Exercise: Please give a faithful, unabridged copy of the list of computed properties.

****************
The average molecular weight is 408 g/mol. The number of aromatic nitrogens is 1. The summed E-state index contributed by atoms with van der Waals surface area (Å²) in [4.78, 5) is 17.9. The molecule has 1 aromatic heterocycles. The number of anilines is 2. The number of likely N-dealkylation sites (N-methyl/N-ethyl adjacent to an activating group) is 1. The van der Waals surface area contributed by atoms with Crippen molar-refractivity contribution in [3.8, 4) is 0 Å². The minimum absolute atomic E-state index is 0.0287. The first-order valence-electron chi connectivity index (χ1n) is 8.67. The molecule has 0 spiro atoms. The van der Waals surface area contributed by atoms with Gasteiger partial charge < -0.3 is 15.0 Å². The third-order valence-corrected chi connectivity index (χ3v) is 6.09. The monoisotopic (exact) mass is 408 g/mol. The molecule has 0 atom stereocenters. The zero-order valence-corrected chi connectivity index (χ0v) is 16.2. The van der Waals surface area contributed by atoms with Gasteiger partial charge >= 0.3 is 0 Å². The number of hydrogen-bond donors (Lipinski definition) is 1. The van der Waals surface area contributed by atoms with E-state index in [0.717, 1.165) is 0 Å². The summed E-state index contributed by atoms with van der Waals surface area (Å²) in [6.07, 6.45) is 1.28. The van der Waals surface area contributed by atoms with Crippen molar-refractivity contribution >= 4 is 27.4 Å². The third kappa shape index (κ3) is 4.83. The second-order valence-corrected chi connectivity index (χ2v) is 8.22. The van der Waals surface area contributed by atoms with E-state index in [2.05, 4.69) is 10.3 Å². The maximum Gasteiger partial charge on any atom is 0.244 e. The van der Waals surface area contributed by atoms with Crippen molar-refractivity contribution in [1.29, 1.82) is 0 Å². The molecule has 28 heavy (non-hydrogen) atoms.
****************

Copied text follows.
The average molecular weight is 408 g/mol. The number of aromatic nitrogens is 1. The summed E-state index contributed by atoms with van der Waals surface area (Å²) in [4.78, 5) is 17.9. The molecule has 1 aromatic heterocycles. The number of anilines is 2. The number of likely N-dealkylation sites (N-methyl/N-ethyl adjacent to an activating group) is 1. The van der Waals surface area contributed by atoms with Crippen molar-refractivity contribution in [3.8, 4) is 0 Å². The minimum absolute atomic E-state index is 0.0287. The first-order valence-electron chi connectivity index (χ1n) is 8.67. The molecule has 0 spiro atoms. The van der Waals surface area contributed by atoms with Gasteiger partial charge < -0.3 is 15.0 Å². The third-order valence-corrected chi connectivity index (χ3v) is 6.09. The monoisotopic (exact) mass is 408 g/mol. The molecule has 0 atom stereocenters. The zero-order valence-corrected chi connectivity index (χ0v) is 16.2. The van der Waals surface area contributed by atoms with Gasteiger partial charge >= 0.3 is 0 Å². The number of hydrogen-bond donors (Lipinski definition) is 1. The van der Waals surface area contributed by atoms with E-state index in [0.717, 1.165) is 0 Å². The summed E-state index contributed by atoms with van der Waals surface area (Å²) in [6.07, 6.45) is 1.28. The van der Waals surface area contributed by atoms with Crippen molar-refractivity contribution >= 4 is 27.4 Å². The third kappa shape index (κ3) is 4.83. The second-order valence-corrected chi connectivity index (χ2v) is 8.22. The van der Waals surface area contributed by atoms with E-state index in [2.05, 4.69) is 10.3 Å². The maximum Gasteiger partial charge on any atom is 0.244 e. The van der Waals surface area contributed by atoms with Crippen molar-refractivity contribution in [1.29, 1.82) is 0 Å². The molecule has 28 heavy (non-hydrogen) atoms.